Mobile is growing, and it’s growing fast. Every year more consumers take part in online shopping, making mobile the big market to be focusing on. Those businesses that can optimize their websites and make them perform dynamically on any mobile device are the ones that are quickly gaining new customers, whether it be through mobile browsers or mobile apps. While before SEO was the only way to reach mobile consumers, Google has now begun developing ways to bring Google Ads solutions to mobile devices. Paid search on mobile has increased drastically, with the mobile click through rate rivalling that of desktop.
Couple this with the much lower cost per click price on mobile than desktop, and it’s almost counterproductive to not be running Google Ads on mobile. Consider that people have their mobile phones with them everywhere they go. Through every commute, on the street, even in bed at night. This makes mobile browsing much more likely than desktop browsing, increasing the opportunities that your ad may be seen. Most impulse buys are done over mobile, and these are the primary source of increased conversions.
Obviously, if you’re running Google Ads for mobile, you would want your website to be mobile optimized. This would ensure no lost conversions, and that consumers can easily see the commitment that put into developing your landing page and website. However, if your site isn’t mobile optimized, you can still run Google Ads, simply using call extensions.
Call extensions allow consumers to call you directly from the search results, all without visiting your website or searching for more of your information.
So what else can you do when running mobile ads? Let’s look at some of the best practices at your disposal, and what the bare minimum is to bring consumers in to your businesses, all from the comfort of their mobile device.
When users search on mobile, they keep their search queries short, because mobile is more short hand writing. Much like with desktop, you can target your Google Ads to specific keywords, ranging from single words to complex phrases. It’s best to have at least several single words in your Google Ads arsenal, to catch pretty much any kind of search.
Also, we’ll stress this just once more: It’s crucial to have a mobile-friendly landing page and website. Although there are work arounds for this, it makes bringing consumers that much easier, and diminishes the risk of someone seeing a poorly performing landing page, and being pushed away from your business.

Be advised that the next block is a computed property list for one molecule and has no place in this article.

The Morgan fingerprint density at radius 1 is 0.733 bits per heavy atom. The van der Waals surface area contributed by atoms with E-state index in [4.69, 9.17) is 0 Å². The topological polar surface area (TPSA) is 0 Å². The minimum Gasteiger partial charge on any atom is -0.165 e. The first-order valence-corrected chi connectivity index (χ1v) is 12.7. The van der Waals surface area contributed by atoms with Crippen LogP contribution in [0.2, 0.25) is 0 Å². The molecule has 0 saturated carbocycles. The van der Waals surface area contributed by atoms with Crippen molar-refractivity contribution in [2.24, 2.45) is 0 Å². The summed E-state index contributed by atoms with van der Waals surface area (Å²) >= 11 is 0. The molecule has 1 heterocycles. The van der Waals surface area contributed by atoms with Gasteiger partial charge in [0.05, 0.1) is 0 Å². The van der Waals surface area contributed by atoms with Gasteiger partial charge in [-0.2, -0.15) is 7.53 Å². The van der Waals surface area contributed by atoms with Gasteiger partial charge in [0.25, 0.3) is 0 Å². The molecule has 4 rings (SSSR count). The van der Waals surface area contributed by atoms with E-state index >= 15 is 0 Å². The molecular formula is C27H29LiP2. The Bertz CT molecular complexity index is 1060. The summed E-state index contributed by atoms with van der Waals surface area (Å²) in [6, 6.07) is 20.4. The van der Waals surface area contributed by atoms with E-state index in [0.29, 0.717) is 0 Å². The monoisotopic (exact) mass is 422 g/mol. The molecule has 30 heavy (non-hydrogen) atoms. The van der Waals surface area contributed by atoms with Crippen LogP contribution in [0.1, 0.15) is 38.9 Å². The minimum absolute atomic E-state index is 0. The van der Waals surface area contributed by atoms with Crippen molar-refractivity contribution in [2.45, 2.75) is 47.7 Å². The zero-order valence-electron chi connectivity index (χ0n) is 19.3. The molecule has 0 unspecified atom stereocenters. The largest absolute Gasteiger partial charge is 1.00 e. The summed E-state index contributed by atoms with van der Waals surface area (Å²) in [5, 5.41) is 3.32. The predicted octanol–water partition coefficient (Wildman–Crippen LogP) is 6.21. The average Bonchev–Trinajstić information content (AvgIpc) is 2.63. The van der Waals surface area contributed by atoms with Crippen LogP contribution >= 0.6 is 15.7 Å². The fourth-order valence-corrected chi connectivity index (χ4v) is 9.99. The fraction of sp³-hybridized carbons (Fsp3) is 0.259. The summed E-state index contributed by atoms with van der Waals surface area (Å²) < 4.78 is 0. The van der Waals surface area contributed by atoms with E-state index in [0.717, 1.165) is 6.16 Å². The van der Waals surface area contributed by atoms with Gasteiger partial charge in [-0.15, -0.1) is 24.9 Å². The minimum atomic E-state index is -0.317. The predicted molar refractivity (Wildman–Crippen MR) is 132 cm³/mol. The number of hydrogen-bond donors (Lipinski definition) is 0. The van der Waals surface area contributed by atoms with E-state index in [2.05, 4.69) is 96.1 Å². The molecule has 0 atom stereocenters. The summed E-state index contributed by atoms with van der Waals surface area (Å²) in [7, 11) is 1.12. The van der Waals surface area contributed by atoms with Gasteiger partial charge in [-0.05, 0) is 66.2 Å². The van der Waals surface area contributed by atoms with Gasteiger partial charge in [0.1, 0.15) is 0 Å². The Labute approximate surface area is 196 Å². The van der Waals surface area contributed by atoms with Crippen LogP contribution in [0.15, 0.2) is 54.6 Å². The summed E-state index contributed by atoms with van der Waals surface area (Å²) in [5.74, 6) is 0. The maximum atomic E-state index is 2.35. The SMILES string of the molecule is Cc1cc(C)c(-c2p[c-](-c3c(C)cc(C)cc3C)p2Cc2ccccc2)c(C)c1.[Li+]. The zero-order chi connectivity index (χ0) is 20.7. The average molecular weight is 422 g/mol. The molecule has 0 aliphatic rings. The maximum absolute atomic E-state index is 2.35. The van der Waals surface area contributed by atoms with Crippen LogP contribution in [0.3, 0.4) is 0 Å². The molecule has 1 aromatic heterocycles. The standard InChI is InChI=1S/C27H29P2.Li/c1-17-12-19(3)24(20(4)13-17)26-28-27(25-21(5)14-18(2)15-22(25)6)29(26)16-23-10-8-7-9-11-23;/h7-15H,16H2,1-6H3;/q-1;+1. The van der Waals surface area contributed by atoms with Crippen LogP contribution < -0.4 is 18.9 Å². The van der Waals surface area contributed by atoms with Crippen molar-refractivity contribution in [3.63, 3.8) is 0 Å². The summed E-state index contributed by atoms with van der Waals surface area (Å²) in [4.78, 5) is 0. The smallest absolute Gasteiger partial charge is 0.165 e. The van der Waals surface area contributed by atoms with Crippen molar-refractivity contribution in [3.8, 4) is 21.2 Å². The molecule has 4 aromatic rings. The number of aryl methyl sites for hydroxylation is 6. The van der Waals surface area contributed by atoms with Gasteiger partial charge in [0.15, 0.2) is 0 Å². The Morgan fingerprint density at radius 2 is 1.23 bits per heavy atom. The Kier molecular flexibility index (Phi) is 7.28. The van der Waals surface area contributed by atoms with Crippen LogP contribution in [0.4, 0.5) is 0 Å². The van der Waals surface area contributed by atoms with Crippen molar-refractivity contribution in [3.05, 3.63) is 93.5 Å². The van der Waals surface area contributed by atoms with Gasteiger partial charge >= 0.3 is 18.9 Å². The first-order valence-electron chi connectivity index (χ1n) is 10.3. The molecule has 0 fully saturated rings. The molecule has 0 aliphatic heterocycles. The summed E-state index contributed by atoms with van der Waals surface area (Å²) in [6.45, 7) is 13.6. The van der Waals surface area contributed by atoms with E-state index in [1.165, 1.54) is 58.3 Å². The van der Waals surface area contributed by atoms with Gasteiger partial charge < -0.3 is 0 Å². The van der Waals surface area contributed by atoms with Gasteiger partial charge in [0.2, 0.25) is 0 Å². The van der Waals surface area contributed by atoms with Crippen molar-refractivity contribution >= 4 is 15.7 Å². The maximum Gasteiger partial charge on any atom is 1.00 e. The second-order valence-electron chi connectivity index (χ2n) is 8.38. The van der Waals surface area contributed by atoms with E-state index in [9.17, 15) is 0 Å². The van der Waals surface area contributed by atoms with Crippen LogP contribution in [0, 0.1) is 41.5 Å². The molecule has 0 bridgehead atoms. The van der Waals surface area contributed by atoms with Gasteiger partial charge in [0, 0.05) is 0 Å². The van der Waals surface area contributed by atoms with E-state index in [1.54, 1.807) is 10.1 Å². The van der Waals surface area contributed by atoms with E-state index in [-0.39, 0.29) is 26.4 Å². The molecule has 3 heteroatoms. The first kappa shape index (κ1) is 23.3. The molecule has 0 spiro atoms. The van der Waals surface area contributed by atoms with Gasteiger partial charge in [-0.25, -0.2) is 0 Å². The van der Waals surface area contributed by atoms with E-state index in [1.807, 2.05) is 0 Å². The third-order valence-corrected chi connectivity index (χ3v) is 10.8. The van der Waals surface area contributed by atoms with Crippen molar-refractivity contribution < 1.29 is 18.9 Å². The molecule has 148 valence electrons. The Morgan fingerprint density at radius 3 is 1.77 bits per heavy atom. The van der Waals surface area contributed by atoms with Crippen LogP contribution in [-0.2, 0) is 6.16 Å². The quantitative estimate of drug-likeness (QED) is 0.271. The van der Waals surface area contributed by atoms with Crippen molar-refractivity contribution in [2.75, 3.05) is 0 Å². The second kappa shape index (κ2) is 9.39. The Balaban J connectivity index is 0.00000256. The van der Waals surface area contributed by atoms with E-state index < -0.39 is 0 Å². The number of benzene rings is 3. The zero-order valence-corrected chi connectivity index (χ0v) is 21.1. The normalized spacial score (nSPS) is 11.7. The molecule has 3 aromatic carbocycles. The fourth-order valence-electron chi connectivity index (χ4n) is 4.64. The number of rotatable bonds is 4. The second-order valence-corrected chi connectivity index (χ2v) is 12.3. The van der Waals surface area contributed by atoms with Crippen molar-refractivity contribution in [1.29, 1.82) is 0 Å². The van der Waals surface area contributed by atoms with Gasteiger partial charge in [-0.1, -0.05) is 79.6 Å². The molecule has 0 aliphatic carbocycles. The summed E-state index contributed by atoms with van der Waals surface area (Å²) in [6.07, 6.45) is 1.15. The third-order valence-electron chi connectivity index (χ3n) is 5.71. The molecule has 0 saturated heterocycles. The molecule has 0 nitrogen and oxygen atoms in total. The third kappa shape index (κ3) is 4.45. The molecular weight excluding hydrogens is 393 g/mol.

Don’t forget to keep the ads clean, and reflective of exactly the products and services that you offer. A misleading ad will lead to an angry customer, because at some point they will realize that the ad was not accurate. Ads that are too long and confusing can also be seen as misleading, because consumers won’t take the time to cipher through what you’re trying to say. That means building the ad with as brief a text as possible, and including all the most relevant keywords. The ad should accurately represent what it says on your landing page and website, so that there’s consistency in your brand image. The length of content applies not only to your end of the work. The consumer shouldn’t have to fill in tons of forms and input every thought of theirs into your system. If you have an email request form, or a call to action, it should be short and easy to fill in, with minimal information requested from the consumer. Name, number, and email are the bare basics that you need in order to follow up with a user, and asking for anything more can simply lead to them losing interest altogether.
When running Google Ads, timing is key. You want consumes calling in and contacting you during business hours, so that you have the resources to take these calls and turn them into leads. If you’re running Google Ads when your office is closed, the cost you’re paying per click is absolutely going to waste. Considering that most shopping is done during business hours, run Google Ads at those times, and allocating the time and funding to be handling all consumer communications.
If you decide to run both mobile and desktop ads, they should be separate campaigns, as they rely on totally different keywords and practices. On mobile, screens are smaller and users type less, so you want the top search listing position, with short and specific keywords bid on. On desktop you can get away with being lower in the search results, as well as with bidding on longer phrase keywords. Running both desktop and mobile in one campaign may lead you to performing poorly in both.